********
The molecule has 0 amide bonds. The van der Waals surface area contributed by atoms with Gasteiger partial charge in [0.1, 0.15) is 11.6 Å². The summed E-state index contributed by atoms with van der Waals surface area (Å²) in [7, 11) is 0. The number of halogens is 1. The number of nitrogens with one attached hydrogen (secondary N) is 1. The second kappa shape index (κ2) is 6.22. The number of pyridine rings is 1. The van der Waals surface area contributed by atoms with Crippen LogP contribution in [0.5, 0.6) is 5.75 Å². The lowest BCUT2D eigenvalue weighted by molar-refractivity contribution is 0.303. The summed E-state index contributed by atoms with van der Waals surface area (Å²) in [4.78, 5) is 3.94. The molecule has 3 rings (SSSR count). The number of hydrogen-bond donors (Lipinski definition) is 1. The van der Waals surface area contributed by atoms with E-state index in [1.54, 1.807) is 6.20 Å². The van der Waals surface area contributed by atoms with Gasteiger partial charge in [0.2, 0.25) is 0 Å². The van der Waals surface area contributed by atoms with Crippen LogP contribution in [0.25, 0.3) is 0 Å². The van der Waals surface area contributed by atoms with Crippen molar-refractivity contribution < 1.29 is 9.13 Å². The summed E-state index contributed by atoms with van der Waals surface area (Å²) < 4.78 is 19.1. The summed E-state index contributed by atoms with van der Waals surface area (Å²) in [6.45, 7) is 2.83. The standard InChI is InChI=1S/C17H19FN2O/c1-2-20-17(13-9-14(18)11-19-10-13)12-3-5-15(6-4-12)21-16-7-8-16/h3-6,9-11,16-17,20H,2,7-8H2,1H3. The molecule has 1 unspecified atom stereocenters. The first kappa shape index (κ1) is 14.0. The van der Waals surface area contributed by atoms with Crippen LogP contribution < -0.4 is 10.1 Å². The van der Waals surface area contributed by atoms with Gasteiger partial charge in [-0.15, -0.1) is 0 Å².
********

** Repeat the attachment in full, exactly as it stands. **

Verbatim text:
The molecule has 0 amide bonds. The van der Waals surface area contributed by atoms with Gasteiger partial charge in [0.1, 0.15) is 11.6 Å². The summed E-state index contributed by atoms with van der Waals surface area (Å²) in [7, 11) is 0. The number of halogens is 1. The number of nitrogens with one attached hydrogen (secondary N) is 1. The second kappa shape index (κ2) is 6.22. The number of pyridine rings is 1. The van der Waals surface area contributed by atoms with Crippen LogP contribution in [0.5, 0.6) is 5.75 Å². The lowest BCUT2D eigenvalue weighted by molar-refractivity contribution is 0.303. The summed E-state index contributed by atoms with van der Waals surface area (Å²) in [4.78, 5) is 3.94. The molecule has 3 rings (SSSR count). The number of hydrogen-bond donors (Lipinski definition) is 1. The van der Waals surface area contributed by atoms with E-state index in [1.54, 1.807) is 6.20 Å². The van der Waals surface area contributed by atoms with Gasteiger partial charge in [0.2, 0.25) is 0 Å². The van der Waals surface area contributed by atoms with Crippen LogP contribution in [0.25, 0.3) is 0 Å². The van der Waals surface area contributed by atoms with Crippen molar-refractivity contribution < 1.29 is 9.13 Å². The summed E-state index contributed by atoms with van der Waals surface area (Å²) < 4.78 is 19.1. The summed E-state index contributed by atoms with van der Waals surface area (Å²) in [6.45, 7) is 2.83. The standard InChI is InChI=1S/C17H19FN2O/c1-2-20-17(13-9-14(18)11-19-10-13)12-3-5-15(6-4-12)21-16-7-8-16/h3-6,9-11,16-17,20H,2,7-8H2,1H3. The molecule has 1 unspecified atom stereocenters. The first kappa shape index (κ1) is 14.0. The van der Waals surface area contributed by atoms with Crippen LogP contribution < -0.4 is 10.1 Å². The van der Waals surface area contributed by atoms with Gasteiger partial charge in [-0.15, -0.1) is 0 Å².